The United States has issued new travel restrictions and warnings in an effort to stop the spread of the COVID-19 virus.

The restrictions bar most foreign nationals from entering the United States if they have been in Iran in the past 14 days. The U.S. State Department has warned against travel to Iran, Italy and South Korea. The measures follow action taken to limit travel from China early last month.

  • Under a Feb. 29 proclamation, foreign nationals who were physically present in Iran during the past 14 days will be denied entry. The ban does not apply to U.S. citizens, lawful permanent residents, immediate family of U.S. citizens/lawful permanent residents and a limited number of other foreign national travelers. A similar ban remains in place for foreign nationals who have been in mainland China.
  • Reports indicate that the U.S. may also impose mandatory screenings for travelers from Italy and South Korea.
  • The State Department has urged Americans not to travel to Iran, citing a number of factors, including the COVID-19 virus. The agency has also recommended against travel to mainland China.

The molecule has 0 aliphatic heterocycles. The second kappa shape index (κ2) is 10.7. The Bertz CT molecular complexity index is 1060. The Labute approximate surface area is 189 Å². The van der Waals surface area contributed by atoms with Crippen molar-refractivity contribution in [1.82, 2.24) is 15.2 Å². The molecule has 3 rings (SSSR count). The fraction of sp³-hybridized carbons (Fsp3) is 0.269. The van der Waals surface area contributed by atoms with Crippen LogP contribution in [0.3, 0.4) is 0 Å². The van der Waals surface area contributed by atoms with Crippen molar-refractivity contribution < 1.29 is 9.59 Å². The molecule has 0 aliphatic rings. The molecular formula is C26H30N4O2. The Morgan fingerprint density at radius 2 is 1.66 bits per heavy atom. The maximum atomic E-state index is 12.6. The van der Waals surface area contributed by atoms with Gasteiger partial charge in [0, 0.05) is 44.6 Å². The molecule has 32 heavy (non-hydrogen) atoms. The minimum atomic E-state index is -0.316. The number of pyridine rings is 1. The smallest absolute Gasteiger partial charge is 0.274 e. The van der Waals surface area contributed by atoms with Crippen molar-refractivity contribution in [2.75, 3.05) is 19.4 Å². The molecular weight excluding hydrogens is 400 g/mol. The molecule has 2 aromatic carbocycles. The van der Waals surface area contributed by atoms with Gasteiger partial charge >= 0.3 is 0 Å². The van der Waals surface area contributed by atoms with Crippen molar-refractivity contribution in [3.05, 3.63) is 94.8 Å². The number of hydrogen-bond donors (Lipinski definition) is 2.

• Officials advised Americans not to travel to Lombardy or Veneto in Italy or Daegu in South Korea, while advising Americans to reconsider travel to other parts of those countries.

BAL Analysis: The measures represent an escalation in the U.S. response to COVID-19 virus. Those planning travel between the U.S. and China, Iran, Italy or South Korea should be aware of these restrictions and advisories and are advised to closely monitor for additional government announcements. Employers should be prepared to be flexible with employee schedules and start dates for employees traveling from countries that have seen significant COVID-19 outbreaks. The response to the COVID-19 virus continues to evolve, and BAL will alert clients to additional changes or restrictions as information becomes available.

This alert has been provided by the BAL U.S. Practice group. For additional information, please contact

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